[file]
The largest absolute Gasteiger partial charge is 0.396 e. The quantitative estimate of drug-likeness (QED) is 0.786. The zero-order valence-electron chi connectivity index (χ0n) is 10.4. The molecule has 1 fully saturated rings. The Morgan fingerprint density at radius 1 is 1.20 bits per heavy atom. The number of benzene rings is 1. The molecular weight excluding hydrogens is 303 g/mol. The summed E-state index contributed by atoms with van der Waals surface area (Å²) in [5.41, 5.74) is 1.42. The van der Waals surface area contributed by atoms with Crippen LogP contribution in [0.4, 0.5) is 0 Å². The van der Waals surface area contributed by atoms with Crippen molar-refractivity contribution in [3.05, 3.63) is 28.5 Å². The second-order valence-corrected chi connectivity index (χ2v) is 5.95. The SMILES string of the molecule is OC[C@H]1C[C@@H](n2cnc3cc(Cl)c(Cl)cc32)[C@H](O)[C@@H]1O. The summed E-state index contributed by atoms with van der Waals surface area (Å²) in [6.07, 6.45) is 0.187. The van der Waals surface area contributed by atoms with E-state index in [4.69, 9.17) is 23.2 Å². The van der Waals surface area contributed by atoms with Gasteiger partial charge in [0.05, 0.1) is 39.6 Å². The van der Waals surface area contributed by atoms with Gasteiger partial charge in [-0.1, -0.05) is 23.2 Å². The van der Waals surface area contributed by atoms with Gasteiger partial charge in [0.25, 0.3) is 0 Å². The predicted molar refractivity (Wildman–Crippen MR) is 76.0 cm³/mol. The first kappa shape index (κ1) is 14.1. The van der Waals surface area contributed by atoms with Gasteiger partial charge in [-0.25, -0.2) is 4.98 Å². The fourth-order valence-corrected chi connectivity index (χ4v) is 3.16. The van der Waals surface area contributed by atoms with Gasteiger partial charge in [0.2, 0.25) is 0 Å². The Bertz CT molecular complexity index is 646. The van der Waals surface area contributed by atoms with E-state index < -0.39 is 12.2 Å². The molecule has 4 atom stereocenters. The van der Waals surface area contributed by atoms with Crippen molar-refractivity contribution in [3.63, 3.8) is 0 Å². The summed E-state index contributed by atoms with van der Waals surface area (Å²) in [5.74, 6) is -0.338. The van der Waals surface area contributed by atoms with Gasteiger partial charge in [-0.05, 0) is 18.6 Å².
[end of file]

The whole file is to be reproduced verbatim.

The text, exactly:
The largest absolute Gasteiger partial charge is 0.396 e. The quantitative estimate of drug-likeness (QED) is 0.786. The zero-order valence-electron chi connectivity index (χ0n) is 10.4. The molecule has 1 fully saturated rings. The Morgan fingerprint density at radius 1 is 1.20 bits per heavy atom. The number of benzene rings is 1. The molecular weight excluding hydrogens is 303 g/mol. The summed E-state index contributed by atoms with van der Waals surface area (Å²) in [5.41, 5.74) is 1.42. The van der Waals surface area contributed by atoms with Crippen LogP contribution in [0.4, 0.5) is 0 Å². The van der Waals surface area contributed by atoms with Crippen molar-refractivity contribution in [3.05, 3.63) is 28.5 Å². The second-order valence-corrected chi connectivity index (χ2v) is 5.95. The SMILES string of the molecule is OC[C@H]1C[C@@H](n2cnc3cc(Cl)c(Cl)cc32)[C@H](O)[C@@H]1O. The summed E-state index contributed by atoms with van der Waals surface area (Å²) in [6.07, 6.45) is 0.187. The van der Waals surface area contributed by atoms with E-state index in [4.69, 9.17) is 23.2 Å². The van der Waals surface area contributed by atoms with Gasteiger partial charge in [0.05, 0.1) is 39.6 Å². The van der Waals surface area contributed by atoms with Gasteiger partial charge in [-0.1, -0.05) is 23.2 Å². The van der Waals surface area contributed by atoms with Gasteiger partial charge in [0.25, 0.3) is 0 Å². The predicted molar refractivity (Wildman–Crippen MR) is 76.0 cm³/mol. The first kappa shape index (κ1) is 14.1. The van der Waals surface area contributed by atoms with Gasteiger partial charge in [-0.25, -0.2) is 4.98 Å². The fourth-order valence-corrected chi connectivity index (χ4v) is 3.16. The van der Waals surface area contributed by atoms with Gasteiger partial charge in [0.2, 0.25) is 0 Å². The Bertz CT molecular complexity index is 646. The van der Waals surface area contributed by atoms with E-state index < -0.39 is 12.2 Å². The molecule has 4 atom stereocenters. The van der Waals surface area contributed by atoms with Crippen molar-refractivity contribution in [3.63, 3.8) is 0 Å². The summed E-state index contributed by atoms with van der Waals surface area (Å²) in [5.74, 6) is -0.338. The van der Waals surface area contributed by atoms with Gasteiger partial charge in [-0.05, 0) is 18.6 Å².